Researchers to Study Properties of the Hope Diamond
Since January, scientists from the Naval Research Laboratory's Chemistry Division have been studying the optical properties of the Hope Diamond, at the invitation of the Smithsonian Institution. In collaboration with the Curator of the National Gem and Mineral Collection at the Smithsonian, Dr. Jeffrey Post, NRL chemist Dr. James Butler, NRL-NRC postdoctoral fellow Dr. Sally Magana, Dr. Roy Walters of Ocean Optics, and Penn State University Professor, Peter Heaney, have conducted spectroscopy tests on the legendary Hope Diamond and other colored diamonds.
The invitation from the Smithsonian presented a rare, hands-on opportunity for Drs. Butler and Magana to study optical defects in natural diamonds with color, and more importantly, the largest known natural blue diamond. Blue diamonds are of particular interest because of their semi-conducting electrical properties as well as the familiar hardness, chemical resistance, thermal, and optical properties. In addition to the Hope Diamond, weighing 45.52 carats, the researchers also studied the Smithsonian's Blue Heart Diamond (30.62 cts) and a suite of 239 colored diamonds, the Aurora Butterfly Collection, on loan to the Smithsonian through July from Alan Bronstein of New York.
While pure diamonds consist of only carbon and are colorless, most natural diamonds contain impurities, usually nitrogen. Color in a natural diamond is definite evidence of an impurity or defect. In the case of the Hope Diamond, the dominant impurity is believed to be boron, whose presence in the lattice can cause the blue color. Dr. Butler, who has been involved in the study and synthesis of diamonds at NRL since the mid-1980s, grows boron-doped and undoped diamonds in the laboratory to research their use as thermal, optical, and electrically semi-conducting materials for such DoD applications as all- electric platforms requiring high-voltage high-current devices, thermal management in electronics, and Micro-electro-mechanical systems (MEMS) for sensors and communications. Since high quality is critical to growing semi-conductor grade diamond materials, learning about the impurities inherent to natural diamonds is an important foundation to understanding the defects observed in synthetic diamond.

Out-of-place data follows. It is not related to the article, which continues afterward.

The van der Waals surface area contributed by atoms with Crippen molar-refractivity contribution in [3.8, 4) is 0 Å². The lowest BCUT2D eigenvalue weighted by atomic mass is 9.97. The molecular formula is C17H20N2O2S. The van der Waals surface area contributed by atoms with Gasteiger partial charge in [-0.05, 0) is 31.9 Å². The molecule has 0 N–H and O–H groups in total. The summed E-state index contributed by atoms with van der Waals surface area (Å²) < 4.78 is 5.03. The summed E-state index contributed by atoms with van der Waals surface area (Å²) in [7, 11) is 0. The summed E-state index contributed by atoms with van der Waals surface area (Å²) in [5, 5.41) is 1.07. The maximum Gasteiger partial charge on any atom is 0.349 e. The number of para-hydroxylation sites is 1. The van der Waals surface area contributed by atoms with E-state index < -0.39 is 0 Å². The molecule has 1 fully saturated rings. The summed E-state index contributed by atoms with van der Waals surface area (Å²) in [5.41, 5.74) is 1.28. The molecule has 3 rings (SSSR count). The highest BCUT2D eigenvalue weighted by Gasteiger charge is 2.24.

The Hope Diamond was known to have an unusual reddish-orange long-lived phosphorescence - i.e. when illuminated with ultraviolet (UV) light and observed in a darkened room, the Hope diamond would glow for many minutes after the light source was turned off, appearing like a hot coal from a fire. While this phosphorescence had been photographed, it had never been studied scientifically. Such phosphorescence, particularly with an intense red color, is a rare phenomena in natural diamonds.
Working after-hours, when the diamonds were not on display at the Smithsonian Museum of Natural History, over several week-long periods, the researchers took equipment to the Smithsonian vaults, where they looked at the spectroscopic characteristics of the Hope and other diamonds. Using highly sensitive spectroscopy equipment belonging to NRL and Ocean Optics, the researchers were able to study optical absorption, Raman spectroscopy, fluorescence, phosphorescence, and particularly the spectral and temporal properties of the phosphorescence.
Little information is currently known about phosphorescence of natural diamonds, however it is known that these properties are brought about by UV-activated defects within the diamond. It is also documented that some synthetic diamonds phosphoresce much more than natural diamonds.
Analysis of the data is underway, assisted by NRL summer intern, Derrick Thiel of NOVA Research. The researchers are now examining similarities between the Hope, the Blue Heart, and the blue/grey and other colored diamonds from the Aurora collection. Although they have not yet tied the fluorescent or phosphorescent properties to any specific defect, all of the blue diamonds have phosphoresce bands centered at 500 and 660 nm wavelengths. Depending on the relative intensities and decay times at these two wavelengths, the phosphorescence might appear aqua, pink, orange, or red.
Source: US Naval Research Lab